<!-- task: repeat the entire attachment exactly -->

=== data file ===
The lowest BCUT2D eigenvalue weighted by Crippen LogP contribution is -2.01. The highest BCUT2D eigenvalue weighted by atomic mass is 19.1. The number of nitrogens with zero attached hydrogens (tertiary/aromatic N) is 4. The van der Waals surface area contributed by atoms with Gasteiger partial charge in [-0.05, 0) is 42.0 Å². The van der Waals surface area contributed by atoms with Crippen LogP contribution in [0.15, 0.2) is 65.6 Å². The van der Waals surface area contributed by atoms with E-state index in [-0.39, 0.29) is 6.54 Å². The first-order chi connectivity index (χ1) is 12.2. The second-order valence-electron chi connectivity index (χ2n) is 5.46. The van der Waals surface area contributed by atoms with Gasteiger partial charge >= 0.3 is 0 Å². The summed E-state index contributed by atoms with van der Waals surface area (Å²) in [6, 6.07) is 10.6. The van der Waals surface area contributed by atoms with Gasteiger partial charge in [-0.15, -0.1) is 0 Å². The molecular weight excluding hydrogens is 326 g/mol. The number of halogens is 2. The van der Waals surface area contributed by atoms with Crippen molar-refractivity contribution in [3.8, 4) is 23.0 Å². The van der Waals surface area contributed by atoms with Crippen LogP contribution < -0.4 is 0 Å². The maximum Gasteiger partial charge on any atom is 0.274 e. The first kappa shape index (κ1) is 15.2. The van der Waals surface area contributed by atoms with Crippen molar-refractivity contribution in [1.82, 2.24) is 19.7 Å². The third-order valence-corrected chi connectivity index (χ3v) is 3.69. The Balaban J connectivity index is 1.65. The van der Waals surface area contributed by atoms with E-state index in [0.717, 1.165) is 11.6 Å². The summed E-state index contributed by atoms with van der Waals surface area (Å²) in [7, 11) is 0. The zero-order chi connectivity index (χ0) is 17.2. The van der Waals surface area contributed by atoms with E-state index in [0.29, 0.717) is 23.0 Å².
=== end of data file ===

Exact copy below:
The lowest BCUT2D eigenvalue weighted by Crippen LogP contribution is -2.01. The highest BCUT2D eigenvalue weighted by atomic mass is 19.1. The number of nitrogens with zero attached hydrogens (tertiary/aromatic N) is 4. The van der Waals surface area contributed by atoms with Gasteiger partial charge in [-0.05, 0) is 42.0 Å². The van der Waals surface area contributed by atoms with Crippen LogP contribution in [0.15, 0.2) is 65.6 Å². The van der Waals surface area contributed by atoms with E-state index in [-0.39, 0.29) is 6.54 Å². The first-order chi connectivity index (χ1) is 12.2. The second-order valence-electron chi connectivity index (χ2n) is 5.46. The van der Waals surface area contributed by atoms with Gasteiger partial charge >= 0.3 is 0 Å². The summed E-state index contributed by atoms with van der Waals surface area (Å²) in [6, 6.07) is 10.6. The van der Waals surface area contributed by atoms with Gasteiger partial charge in [-0.15, -0.1) is 0 Å². The molecular weight excluding hydrogens is 326 g/mol. The number of halogens is 2. The van der Waals surface area contributed by atoms with Crippen molar-refractivity contribution in [3.8, 4) is 23.0 Å². The van der Waals surface area contributed by atoms with Crippen LogP contribution < -0.4 is 0 Å². The maximum Gasteiger partial charge on any atom is 0.274 e. The first kappa shape index (κ1) is 15.2. The van der Waals surface area contributed by atoms with Crippen molar-refractivity contribution in [1.82, 2.24) is 19.7 Å². The third-order valence-corrected chi connectivity index (χ3v) is 3.69. The Balaban J connectivity index is 1.65. The van der Waals surface area contributed by atoms with E-state index in [0.717, 1.165) is 11.6 Å². The summed E-state index contributed by atoms with van der Waals surface area (Å²) in [7, 11) is 0. The zero-order chi connectivity index (χ0) is 17.2. The van der Waals surface area contributed by atoms with E-state index in [0.29, 0.717) is 23.0 Å².